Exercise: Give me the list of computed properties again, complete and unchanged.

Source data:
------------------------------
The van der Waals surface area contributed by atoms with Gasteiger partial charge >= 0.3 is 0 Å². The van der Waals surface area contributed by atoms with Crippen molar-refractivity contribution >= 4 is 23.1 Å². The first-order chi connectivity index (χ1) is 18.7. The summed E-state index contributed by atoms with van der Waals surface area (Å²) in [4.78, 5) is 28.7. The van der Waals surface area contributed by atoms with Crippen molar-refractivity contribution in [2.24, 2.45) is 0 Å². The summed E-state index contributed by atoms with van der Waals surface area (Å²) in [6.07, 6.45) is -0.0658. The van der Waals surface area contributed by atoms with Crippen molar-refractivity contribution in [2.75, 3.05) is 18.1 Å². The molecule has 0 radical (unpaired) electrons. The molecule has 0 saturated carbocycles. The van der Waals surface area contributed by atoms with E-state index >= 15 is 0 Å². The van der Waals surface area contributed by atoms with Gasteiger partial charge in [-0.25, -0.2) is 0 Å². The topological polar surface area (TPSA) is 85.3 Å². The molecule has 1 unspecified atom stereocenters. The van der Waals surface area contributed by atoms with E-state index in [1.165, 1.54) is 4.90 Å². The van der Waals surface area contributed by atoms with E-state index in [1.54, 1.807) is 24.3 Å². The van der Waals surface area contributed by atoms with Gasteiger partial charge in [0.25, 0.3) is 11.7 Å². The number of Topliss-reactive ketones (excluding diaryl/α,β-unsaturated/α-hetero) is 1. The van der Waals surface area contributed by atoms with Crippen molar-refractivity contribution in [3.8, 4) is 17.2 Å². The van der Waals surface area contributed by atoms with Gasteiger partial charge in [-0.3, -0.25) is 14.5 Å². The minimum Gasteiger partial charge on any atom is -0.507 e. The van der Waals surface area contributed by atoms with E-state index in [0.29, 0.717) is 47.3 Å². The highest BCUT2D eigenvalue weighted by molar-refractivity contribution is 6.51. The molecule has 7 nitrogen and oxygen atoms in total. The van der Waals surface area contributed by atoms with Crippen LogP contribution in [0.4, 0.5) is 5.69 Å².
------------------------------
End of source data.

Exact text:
The van der Waals surface area contributed by atoms with Gasteiger partial charge >= 0.3 is 0 Å². The van der Waals surface area contributed by atoms with Crippen molar-refractivity contribution >= 4 is 23.1 Å². The first-order chi connectivity index (χ1) is 18.7. The summed E-state index contributed by atoms with van der Waals surface area (Å²) in [4.78, 5) is 28.7. The van der Waals surface area contributed by atoms with Crippen molar-refractivity contribution in [2.24, 2.45) is 0 Å². The summed E-state index contributed by atoms with van der Waals surface area (Å²) in [6.07, 6.45) is -0.0658. The van der Waals surface area contributed by atoms with Crippen molar-refractivity contribution in [2.75, 3.05) is 18.1 Å². The molecule has 0 radical (unpaired) electrons. The molecule has 0 saturated carbocycles. The van der Waals surface area contributed by atoms with E-state index >= 15 is 0 Å². The van der Waals surface area contributed by atoms with Gasteiger partial charge in [-0.25, -0.2) is 0 Å². The topological polar surface area (TPSA) is 85.3 Å². The molecule has 1 unspecified atom stereocenters. The van der Waals surface area contributed by atoms with E-state index in [1.165, 1.54) is 4.90 Å². The van der Waals surface area contributed by atoms with E-state index in [1.54, 1.807) is 24.3 Å². The van der Waals surface area contributed by atoms with Gasteiger partial charge in [0.25, 0.3) is 11.7 Å². The number of Topliss-reactive ketones (excluding diaryl/α,β-unsaturated/α-hetero) is 1. The van der Waals surface area contributed by atoms with Crippen molar-refractivity contribution in [3.8, 4) is 17.2 Å². The van der Waals surface area contributed by atoms with Gasteiger partial charge in [-0.3, -0.25) is 14.5 Å². The minimum Gasteiger partial charge on any atom is -0.507 e. The van der Waals surface area contributed by atoms with E-state index in [0.29, 0.717) is 47.3 Å². The highest BCUT2D eigenvalue weighted by molar-refractivity contribution is 6.51. The molecule has 7 nitrogen and oxygen atoms in total. The van der Waals surface area contributed by atoms with Crippen LogP contribution in [0.4, 0.5) is 5.69 Å².